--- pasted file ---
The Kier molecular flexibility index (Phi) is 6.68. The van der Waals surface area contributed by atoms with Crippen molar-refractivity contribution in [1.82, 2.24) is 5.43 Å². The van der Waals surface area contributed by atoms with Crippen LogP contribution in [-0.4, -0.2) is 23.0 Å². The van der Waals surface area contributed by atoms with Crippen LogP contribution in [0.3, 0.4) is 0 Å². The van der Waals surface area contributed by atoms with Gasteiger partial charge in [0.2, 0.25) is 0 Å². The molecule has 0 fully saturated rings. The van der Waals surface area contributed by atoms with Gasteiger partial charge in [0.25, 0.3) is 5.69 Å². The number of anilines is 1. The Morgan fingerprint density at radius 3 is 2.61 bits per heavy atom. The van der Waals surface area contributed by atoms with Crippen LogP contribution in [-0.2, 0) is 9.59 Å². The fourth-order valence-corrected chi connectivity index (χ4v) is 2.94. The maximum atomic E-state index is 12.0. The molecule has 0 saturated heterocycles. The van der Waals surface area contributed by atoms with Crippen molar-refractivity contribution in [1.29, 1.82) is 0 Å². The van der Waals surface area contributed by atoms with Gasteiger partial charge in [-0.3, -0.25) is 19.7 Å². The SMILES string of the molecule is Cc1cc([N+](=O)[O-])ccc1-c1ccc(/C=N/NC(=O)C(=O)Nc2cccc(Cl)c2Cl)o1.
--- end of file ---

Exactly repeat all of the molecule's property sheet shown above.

The Kier molecular flexibility index (Phi) is 6.68. The van der Waals surface area contributed by atoms with Crippen molar-refractivity contribution in [1.82, 2.24) is 5.43 Å². The van der Waals surface area contributed by atoms with Crippen LogP contribution in [-0.4, -0.2) is 23.0 Å². The van der Waals surface area contributed by atoms with Crippen LogP contribution in [0.3, 0.4) is 0 Å². The van der Waals surface area contributed by atoms with Gasteiger partial charge in [0.2, 0.25) is 0 Å². The molecule has 0 fully saturated rings. The van der Waals surface area contributed by atoms with Gasteiger partial charge in [0.25, 0.3) is 5.69 Å². The number of anilines is 1. The Morgan fingerprint density at radius 3 is 2.61 bits per heavy atom. The van der Waals surface area contributed by atoms with Crippen LogP contribution in [-0.2, 0) is 9.59 Å². The fourth-order valence-corrected chi connectivity index (χ4v) is 2.94. The maximum atomic E-state index is 12.0. The molecule has 0 saturated heterocycles. The van der Waals surface area contributed by atoms with Crippen molar-refractivity contribution in [1.29, 1.82) is 0 Å². The van der Waals surface area contributed by atoms with Gasteiger partial charge in [-0.3, -0.25) is 19.7 Å². The SMILES string of the molecule is Cc1cc([N+](=O)[O-])ccc1-c1ccc(/C=N/NC(=O)C(=O)Nc2cccc(Cl)c2Cl)o1.